Consider this versus that healthy swap:

Instead of a juice box being added on as the prefered after-school beverage, swap in a Healthy Height shake.

Made ahead or pre-measured and ready to be mixed, this simple swap gives kids more nutrition in the same 4-6 ounce volume as the alternative juice box. Unlike the simple sugars offered in a juice box (even those with 100% juice), a Healthy Height shake will provide children with added protein to help satisfy their ravishing appetite in the immediate without derailing their appetite so long that it disrupts what they eat at dinner. Instead, a simple swap like this can be a perfect supplement to any afternoon snack that elevates a simple carb-only cracker and juice box option to one that is more well-rounded with carbs, protein, and added vitamins and minerals. Whether your child is having only a beverage or pairing it alongside another afternoon snack option, adding in this protein will give them extra sustenance for after-school sports, while focusing on homework, or while on the commute home with you from daycare. Plus, the novelty of having a drink they can quickly shake and self-serve builds independence while also encouraging them to make healthy snack choices on their own!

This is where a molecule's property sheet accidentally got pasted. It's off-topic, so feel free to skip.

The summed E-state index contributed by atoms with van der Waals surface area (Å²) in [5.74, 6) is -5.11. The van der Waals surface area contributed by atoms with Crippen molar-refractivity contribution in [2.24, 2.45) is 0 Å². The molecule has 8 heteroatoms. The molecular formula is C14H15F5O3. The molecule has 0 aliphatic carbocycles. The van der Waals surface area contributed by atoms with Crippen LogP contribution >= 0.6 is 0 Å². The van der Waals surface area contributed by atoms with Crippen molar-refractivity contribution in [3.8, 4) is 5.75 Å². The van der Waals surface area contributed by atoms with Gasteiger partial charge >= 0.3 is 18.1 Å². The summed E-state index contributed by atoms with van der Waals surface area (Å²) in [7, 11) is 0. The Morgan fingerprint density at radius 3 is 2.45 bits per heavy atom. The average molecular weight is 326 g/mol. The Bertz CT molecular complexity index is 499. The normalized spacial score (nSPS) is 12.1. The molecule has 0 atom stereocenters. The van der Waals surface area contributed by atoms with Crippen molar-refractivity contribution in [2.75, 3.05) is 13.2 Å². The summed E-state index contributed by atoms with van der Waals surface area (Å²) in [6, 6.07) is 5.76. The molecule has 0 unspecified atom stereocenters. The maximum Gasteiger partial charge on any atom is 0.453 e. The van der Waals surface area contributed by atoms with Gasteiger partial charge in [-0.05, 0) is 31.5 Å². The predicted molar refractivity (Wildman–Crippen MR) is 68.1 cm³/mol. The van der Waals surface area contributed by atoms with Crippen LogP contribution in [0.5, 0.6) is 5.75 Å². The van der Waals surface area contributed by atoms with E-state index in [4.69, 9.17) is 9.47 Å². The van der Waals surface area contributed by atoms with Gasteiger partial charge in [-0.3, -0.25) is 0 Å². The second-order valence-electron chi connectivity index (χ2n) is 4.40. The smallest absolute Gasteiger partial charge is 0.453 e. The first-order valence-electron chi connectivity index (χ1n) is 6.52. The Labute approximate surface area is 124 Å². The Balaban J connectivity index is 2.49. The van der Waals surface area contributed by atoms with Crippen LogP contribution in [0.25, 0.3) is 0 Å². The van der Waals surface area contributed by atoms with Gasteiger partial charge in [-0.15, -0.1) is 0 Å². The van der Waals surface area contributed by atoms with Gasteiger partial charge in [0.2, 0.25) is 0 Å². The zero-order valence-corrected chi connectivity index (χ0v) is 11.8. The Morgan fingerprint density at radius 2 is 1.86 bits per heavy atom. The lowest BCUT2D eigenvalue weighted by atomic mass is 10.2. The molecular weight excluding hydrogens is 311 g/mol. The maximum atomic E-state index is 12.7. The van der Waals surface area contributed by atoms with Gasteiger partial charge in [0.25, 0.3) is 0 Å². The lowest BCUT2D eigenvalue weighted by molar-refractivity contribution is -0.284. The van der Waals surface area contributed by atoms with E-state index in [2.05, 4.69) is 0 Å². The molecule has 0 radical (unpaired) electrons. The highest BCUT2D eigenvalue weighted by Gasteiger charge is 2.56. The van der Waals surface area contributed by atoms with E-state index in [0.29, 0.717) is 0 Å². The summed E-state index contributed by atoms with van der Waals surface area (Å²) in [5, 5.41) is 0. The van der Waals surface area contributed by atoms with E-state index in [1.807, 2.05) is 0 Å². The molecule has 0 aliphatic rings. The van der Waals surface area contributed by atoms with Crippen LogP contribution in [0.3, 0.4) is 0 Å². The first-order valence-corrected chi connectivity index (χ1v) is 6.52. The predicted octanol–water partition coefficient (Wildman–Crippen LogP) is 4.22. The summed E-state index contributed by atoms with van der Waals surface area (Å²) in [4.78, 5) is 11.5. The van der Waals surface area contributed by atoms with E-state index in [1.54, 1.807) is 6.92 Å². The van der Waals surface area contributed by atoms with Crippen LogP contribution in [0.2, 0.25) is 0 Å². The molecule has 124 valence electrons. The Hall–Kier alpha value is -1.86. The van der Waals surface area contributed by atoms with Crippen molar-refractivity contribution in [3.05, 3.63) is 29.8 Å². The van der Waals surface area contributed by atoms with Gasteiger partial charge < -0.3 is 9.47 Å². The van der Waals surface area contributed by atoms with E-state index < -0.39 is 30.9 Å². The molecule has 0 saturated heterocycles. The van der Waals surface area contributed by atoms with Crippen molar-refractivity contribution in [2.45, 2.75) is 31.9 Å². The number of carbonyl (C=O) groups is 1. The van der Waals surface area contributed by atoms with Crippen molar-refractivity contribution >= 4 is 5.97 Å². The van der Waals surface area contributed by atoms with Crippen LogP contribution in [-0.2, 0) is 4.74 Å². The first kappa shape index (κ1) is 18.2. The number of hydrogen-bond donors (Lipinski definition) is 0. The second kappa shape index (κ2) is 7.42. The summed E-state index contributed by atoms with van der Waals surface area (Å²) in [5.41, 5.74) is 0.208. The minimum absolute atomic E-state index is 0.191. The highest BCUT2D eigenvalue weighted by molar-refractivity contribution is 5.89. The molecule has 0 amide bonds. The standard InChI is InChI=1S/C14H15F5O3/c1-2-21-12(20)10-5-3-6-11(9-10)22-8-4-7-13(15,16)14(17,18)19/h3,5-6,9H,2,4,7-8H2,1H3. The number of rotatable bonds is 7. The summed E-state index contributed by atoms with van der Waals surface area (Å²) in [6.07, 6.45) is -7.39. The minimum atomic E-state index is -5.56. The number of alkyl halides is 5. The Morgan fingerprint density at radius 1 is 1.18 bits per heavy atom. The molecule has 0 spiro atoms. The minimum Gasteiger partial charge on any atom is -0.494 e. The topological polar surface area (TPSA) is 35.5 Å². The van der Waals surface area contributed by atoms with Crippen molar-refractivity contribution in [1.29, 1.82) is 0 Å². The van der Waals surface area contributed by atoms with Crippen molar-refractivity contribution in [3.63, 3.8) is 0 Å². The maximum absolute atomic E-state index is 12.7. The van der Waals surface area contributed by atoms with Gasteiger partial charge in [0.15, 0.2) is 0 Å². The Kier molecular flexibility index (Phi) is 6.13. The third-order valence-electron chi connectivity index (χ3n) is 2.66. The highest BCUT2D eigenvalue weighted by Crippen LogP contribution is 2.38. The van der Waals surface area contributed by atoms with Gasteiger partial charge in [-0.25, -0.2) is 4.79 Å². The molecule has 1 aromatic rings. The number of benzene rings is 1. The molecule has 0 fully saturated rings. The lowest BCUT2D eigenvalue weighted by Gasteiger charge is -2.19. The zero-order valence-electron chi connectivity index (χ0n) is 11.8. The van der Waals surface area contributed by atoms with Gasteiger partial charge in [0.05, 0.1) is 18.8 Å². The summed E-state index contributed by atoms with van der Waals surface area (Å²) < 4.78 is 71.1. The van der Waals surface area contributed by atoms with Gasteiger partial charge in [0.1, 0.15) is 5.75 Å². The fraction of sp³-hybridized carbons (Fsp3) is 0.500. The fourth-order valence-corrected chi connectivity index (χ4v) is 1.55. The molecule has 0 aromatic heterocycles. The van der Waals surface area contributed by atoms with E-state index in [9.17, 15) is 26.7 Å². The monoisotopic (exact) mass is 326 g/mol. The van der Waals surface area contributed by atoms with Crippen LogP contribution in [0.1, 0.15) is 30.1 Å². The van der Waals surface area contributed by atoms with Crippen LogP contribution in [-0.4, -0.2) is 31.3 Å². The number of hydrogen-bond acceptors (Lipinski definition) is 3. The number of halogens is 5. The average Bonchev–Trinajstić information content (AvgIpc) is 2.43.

In Summary

Over the course of the school year, parents will make breakfast, pack lunches, or offer afternoon snacks over 500 times! While this can be a daunting responsibility as we step into a new school year, having strategies for simple swaps can make everyone more successful. As a parent, executing ideas such as those shared above makes your efforts with food go further by optimizing each bite you offer your child on a school day. Furthermore, you set your child up for greater success at school by thinking through what simple swaps your family can make to add nutrition into their everyday routine and intake. These swaps don’t have to be complicated, but making small, intentional efforts to include such foods will help better fuel your child for all that’s ahead this school year.

About Veggies and Virtue:

Ashley is a pediatric registered dietitian and soon to be mom of three. Her mission is to bring other families less meal time stress and more feeding success. Ashley does this each week through sharing simple approaches to meal planning and effective strategies for raising healthy eaters on her blog and social media. Follow her on Instagram @veggiesandvirtue or her blog, www.veggiesandvirtue.com.